What makes a website accessible?

Web content accessibility can be looked at in four main aspects - Perceivability, Operability, understandability, and robustness. We will now describe them in detail.


Out of the four, the first and the most obvious one is “Perceivable Information and User Interface”. This means that it should be possible to access information through various senses, such as sight, sound, or touch if relevant. We, as designers and developers, should consider how different users with various devices will experience the service. Using semantic html tags; providing proper text-descriptions to links and images can make your website much more accessible and usable. Verifying proper colour contrast can ease reading any available text. Responsive layout is also critical to ensure the service can be experienced properly on any screen size and allow users to zoom in,,as well as ensuring that the front-end design takes into account user device settings.


The second criteria worth considering is “Operable UI and Navigation”. This means that users should be able to interact with the software using various input methods, such as keyboard, mouse, or touch screen. Pointing devices, such as a mouse are inaccessible for many users, for various reasons and a keyboard can be an easily available alternative. Keyboard can also be useful for “super-user” who can use the mouse but prefer to use the keyboard for efficiency’s sake. “Drag-and-drop” with no keyboard-utilising alternative can be a serious blocker when using the service.


The third criteria “Understandable Information and UI” is a often forgotten compared to the previous criteria, but equally as important. It means using clear and concise language, a simple layout, and keeping a consistent design throughout. A simple example for incomprehensible information would be over-use of professional acronyms without explanations in a service targeted to the general public.


And finally, the service should provide “Robust Content and Reliable Interpretation” and follow web standards and be designed in a way that can be interpreted correctly by assistive technologies, such as screen readers, voice recognition software, or Braille displays. For example, using scalable REM size-units instead of PX will allow user to zoom-in without breaking the layout. Sticking to modern-day web-standard should take care of this issue, over-use of Javascript (client-side-based code) or bad software architecture can also make the service less reliable in this aspect.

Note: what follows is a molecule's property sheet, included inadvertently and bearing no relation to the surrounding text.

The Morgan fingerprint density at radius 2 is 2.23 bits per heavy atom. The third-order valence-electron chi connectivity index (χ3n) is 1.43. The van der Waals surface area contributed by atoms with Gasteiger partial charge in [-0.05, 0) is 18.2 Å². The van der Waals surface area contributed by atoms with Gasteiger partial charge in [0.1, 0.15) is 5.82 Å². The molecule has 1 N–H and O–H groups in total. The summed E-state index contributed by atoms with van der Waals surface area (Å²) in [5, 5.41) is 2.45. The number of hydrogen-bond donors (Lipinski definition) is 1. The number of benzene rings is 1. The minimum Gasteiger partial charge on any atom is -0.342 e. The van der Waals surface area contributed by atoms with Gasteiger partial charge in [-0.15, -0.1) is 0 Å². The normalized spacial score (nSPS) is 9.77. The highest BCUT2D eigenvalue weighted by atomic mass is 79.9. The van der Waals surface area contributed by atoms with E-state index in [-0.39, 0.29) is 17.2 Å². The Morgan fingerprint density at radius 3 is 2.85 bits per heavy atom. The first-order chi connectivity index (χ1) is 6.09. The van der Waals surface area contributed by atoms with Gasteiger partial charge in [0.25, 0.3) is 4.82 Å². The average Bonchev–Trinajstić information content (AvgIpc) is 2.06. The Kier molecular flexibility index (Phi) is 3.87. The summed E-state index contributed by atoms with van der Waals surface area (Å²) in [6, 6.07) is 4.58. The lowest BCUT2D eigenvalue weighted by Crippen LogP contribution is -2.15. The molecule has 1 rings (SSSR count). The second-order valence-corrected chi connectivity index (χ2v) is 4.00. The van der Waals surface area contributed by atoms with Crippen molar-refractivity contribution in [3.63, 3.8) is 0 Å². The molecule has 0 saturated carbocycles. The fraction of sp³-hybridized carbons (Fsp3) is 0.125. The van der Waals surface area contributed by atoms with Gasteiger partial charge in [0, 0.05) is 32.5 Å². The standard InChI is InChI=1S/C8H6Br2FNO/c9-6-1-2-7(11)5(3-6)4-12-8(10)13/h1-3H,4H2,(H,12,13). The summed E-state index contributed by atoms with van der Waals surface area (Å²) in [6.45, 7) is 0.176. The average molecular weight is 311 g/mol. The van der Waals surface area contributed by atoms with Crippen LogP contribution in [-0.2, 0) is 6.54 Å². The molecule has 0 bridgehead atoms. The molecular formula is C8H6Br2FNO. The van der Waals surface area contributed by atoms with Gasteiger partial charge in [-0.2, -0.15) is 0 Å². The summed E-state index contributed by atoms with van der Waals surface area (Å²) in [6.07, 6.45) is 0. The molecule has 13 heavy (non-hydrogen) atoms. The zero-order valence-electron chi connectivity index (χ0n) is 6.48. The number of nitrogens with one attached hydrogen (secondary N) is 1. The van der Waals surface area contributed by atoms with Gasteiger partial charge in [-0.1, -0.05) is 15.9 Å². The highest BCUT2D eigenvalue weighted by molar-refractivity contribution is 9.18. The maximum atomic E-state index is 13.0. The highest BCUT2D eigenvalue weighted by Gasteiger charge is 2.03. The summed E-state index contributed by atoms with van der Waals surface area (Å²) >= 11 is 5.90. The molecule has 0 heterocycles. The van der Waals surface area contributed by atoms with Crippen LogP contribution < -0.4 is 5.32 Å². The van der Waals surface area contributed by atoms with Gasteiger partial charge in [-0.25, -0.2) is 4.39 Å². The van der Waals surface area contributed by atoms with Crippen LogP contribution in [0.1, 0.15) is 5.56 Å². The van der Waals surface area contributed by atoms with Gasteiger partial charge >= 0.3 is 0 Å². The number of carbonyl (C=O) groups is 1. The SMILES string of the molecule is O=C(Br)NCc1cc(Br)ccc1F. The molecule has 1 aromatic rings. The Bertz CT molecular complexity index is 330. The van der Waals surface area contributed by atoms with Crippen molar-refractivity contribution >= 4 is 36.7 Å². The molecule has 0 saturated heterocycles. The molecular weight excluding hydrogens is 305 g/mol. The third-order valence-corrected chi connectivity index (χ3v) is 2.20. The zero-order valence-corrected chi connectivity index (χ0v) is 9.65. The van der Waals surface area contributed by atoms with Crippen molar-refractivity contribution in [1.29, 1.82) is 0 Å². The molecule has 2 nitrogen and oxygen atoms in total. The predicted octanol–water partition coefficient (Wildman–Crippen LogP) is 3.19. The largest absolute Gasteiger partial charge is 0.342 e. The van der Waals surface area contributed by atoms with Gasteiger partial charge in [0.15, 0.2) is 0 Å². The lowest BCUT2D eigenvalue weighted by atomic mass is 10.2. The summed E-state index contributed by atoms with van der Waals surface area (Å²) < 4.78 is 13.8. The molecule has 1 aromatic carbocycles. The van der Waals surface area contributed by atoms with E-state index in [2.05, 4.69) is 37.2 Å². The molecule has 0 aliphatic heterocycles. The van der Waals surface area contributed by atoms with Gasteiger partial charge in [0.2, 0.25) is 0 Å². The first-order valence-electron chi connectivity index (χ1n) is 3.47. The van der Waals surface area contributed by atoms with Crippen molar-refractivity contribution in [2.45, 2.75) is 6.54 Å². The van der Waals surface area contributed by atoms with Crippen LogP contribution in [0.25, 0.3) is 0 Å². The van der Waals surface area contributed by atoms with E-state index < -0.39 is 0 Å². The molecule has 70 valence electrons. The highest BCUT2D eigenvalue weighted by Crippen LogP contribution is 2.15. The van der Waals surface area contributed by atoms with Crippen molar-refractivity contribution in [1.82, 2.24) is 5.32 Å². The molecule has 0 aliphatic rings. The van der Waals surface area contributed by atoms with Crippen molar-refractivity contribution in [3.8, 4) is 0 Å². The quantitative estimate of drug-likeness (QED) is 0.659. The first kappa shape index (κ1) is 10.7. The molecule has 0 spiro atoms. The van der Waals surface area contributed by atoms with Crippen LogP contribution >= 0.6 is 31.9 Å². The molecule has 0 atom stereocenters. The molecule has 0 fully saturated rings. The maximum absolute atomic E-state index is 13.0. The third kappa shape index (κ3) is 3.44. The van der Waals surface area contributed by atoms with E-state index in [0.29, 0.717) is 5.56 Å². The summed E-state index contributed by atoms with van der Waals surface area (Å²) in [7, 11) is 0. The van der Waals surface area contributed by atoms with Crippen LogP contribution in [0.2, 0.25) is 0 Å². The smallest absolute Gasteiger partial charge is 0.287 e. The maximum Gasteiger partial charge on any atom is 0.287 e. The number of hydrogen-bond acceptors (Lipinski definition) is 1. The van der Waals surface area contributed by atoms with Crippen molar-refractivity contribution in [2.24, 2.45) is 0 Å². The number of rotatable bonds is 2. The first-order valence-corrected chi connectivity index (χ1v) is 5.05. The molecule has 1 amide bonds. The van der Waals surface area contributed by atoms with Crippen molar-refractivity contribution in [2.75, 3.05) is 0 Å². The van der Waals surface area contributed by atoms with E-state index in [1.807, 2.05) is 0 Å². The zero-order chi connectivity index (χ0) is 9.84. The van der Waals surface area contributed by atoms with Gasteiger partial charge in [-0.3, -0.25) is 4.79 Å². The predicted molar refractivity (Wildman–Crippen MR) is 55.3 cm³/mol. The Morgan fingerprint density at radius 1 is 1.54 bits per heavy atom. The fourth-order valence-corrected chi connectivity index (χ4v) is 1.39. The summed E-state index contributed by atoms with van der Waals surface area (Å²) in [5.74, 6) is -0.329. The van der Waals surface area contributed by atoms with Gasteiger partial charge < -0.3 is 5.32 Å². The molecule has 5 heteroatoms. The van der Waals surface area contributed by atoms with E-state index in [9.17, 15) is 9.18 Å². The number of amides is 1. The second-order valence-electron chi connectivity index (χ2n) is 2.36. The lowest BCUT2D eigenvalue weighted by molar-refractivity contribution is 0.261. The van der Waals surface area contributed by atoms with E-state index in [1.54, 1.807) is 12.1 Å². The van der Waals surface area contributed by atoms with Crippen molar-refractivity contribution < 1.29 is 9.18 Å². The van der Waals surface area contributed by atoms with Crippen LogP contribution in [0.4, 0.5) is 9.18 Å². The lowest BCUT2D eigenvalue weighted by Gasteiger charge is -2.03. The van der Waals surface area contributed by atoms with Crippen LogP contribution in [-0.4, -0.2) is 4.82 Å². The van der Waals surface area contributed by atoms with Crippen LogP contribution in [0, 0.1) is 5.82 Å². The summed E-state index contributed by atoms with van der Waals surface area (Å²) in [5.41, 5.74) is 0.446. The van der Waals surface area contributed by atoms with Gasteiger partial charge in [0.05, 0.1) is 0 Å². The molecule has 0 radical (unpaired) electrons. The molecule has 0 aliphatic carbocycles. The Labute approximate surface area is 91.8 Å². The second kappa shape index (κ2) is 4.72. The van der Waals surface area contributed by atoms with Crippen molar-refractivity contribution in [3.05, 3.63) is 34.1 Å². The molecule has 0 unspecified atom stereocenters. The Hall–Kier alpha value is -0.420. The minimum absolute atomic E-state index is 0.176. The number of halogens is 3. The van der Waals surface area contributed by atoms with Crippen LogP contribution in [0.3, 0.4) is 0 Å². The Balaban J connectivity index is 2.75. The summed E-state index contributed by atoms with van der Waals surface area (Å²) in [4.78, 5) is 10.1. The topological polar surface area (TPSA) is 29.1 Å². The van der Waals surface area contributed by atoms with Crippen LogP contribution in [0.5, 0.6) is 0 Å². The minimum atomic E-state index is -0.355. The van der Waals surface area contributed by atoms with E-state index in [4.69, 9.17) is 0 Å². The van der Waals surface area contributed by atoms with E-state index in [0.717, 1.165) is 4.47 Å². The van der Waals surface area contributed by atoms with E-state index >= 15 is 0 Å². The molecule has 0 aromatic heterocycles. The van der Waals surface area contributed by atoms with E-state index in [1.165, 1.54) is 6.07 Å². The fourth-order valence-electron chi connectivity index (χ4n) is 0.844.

A single page applications (SPA) are very likely to create accessibility issues that might have been resolved with the use of normal multi-page applications - Screen readers might not detect and announce all content changes and reloading the page might restart the user’s journey, unless the issue was taken cared-of explicitly; Keyboard and screen-reader-focus might remain on the last focused element rather than moving to newly loaded content; Custom elements might negate the accessibility advantages of semantic HTML (for example, the screen-reader’s capability to list all the page’s links); The built-in browser’s “Back” / “Forward” buttons may not work as expected. All these can be resolved but they require additional consideration and development-time[4].

Overusing Javascript

Having the skills to code more accessibly can have benefits for other users, too; for example, limiting your use of Javascript can make your application faster, and more reliable, even when Javascript is not available. There are plenty of reasons to assume the Javascript is not available for a service - be it because it didn’t finish loading properly, or was blocked by a corporate firewall or ISP, or the browser is not compatible with the version of Javascript-code[5]. In its guide, mozzilla warns explicitly to “keep unobtrusive JavaScript in mind when creating your content. The idea of unobtrusive JavaScript is that it should be used wherever possible to enhance functionality, not build it in entirely[6]”. This, of course, goes against the ideology of most javascript frameworks that manage the entire service in the javascript-code (such as React or Angular), but is being addressed with recent advancement such as server-side-rendering.